Category Archives: Tourettes Syndrome
Tourette syndrome (also called Tourette’s syndrome, Tourette’s disorder, Gilles de la Tourette syndrome, GTS or, more commonly, simply Tourette’s or TS) is an inherited neuropsychiatric disorder with onset in childhood, characterized by multiple physical (motor) tics and at least one vocal (phonic) tic. These tics characteristically wax and wane, can be suppressed temporarily, and are preceded by a premonitory urge. Tourette’s is defined as part of a spectrum of tic disorders, which includes transient and chronic tics.
Tourette’s was once considered a rare and bizarre syndrome, most often associated with the exclamation of obscene words or socially inappropriate and derogatory remarks (coprolalia), but this symptom is present in only a small minority of people with Tourette’s. Tourette’s is no longer considered a rare condition, but it is not always correctly identified because most cases are mild and the severity of tics decreases for most children as they pass through adolescence. Between 0.4% and 3.8% of children ages 5 to 18 may have Tourette’s; the prevalence of transient and chronic tics in school-age children is higher, with the more common tics of eye blinking, coughing, throat clearing, sniffing, and facial movements. Extreme Tourette’s in adulthood is a rarity, and Tourette’s does not adversely affect intelligence or life expectancy.
Genetic and environmental factors play a role in the etiology of Tourette’s, but the exact causes are unknown. In most cases, medication is unnecessary. There is no effective treatment for every case of tics, but certain medications and therapies can help when their use is warranted. Education is an important part of any treatment plan, and explanation and reassurance alone are often sufficient treatment. Comorbid conditions (co-occurring diagnoses other than Tourette’s) such as attention-deficit hyperactivity disorder (ADHD) and obsessive–compulsive disorder (OCD) are present in many patients seen in tertiary specialty clinics. These other conditions often cause more functional impairment to the individual than the tics that are the hallmark of Tourette’s, hence it is important to correctly identify comorbid conditions and treat them.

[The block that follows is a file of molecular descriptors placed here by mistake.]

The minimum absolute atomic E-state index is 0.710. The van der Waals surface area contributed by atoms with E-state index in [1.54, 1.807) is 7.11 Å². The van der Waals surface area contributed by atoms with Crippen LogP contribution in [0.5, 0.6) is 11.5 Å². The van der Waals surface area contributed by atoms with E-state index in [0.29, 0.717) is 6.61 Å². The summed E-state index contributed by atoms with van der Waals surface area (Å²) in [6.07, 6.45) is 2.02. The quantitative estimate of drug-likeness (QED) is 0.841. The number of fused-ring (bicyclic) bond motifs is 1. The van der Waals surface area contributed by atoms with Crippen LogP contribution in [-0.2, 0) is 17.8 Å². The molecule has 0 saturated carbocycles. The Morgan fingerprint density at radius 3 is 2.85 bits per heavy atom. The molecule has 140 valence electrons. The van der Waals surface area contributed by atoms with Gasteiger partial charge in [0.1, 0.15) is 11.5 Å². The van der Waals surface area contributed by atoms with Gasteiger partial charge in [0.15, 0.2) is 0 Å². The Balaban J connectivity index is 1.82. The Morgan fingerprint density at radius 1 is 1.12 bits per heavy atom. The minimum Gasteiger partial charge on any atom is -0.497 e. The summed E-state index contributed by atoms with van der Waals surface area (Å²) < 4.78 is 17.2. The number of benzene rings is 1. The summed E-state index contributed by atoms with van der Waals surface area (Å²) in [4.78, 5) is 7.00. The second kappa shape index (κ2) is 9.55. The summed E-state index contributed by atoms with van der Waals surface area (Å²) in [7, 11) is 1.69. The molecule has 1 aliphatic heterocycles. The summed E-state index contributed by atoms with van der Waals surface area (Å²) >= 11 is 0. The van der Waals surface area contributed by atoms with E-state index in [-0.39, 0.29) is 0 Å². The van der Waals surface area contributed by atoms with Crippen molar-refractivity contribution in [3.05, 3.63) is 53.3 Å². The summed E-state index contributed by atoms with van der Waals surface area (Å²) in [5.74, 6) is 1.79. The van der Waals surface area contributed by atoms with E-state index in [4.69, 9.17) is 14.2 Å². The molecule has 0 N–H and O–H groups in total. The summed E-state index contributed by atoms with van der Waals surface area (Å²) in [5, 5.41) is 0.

The eponym was bestowed by Jean-Martin Charcot (1825–1893) on behalf of his resident, Georges Albert Édouard Brutus Gilles de la Tourette (1859–1904), a French physician and neurologist, who published an account of nine patients with Tourette’s in 1885.
Trichotillomania may be present in infants, but the peak age of onset is 9 to 13. It may be triggered by depression or stress. Due to social implications the disorder is often unreported and it is difficult to accurately predict its prevalence; the lifetime prevalence is estimated to be between 0.6% (overall) and may be as high as 1.5% (in males) to 3.4% (in females). Common areas for hair to be pulled out are the scalp, eyelashes, eyebrows, arms, hands, and pubic hairs.
The name, coined by French dermatologist François Henri Hallopeau, derives from the Greek: trich- (hair), till(en) (to pull), and mania (“madness, frenzy”).
Medical Conditions Treated With Marijuana Medical Conditions for Marijuana Treatment Acquired Hypothyroidism Agoraphobia – (from Greek ἀγορά, “marketplace“; and φόβος/φοβία, -phobia) is an anxiety disorder characterized by anxiety in situations where the sufferer perceives the environment to be difficult or … Continue reading →
Master Growers ‘Master growers’ cultivating a higher grade of marijuana A new breed of connoisseur is producing pot that is potent, tastes smooth and has a pleasing aroma — the kind of product now expected by ever-more discriminating consumers who … Continue reading →
Tourette Syndrome Patients urge approval of medical marijuana But O’Malley is likely to veto legislation By Annie Linskey A clean-cut young man with Tourette’s syndrome sat at the witness table in Annapolis Friday afternoon, his head occasionally jerking back and … Continue reading →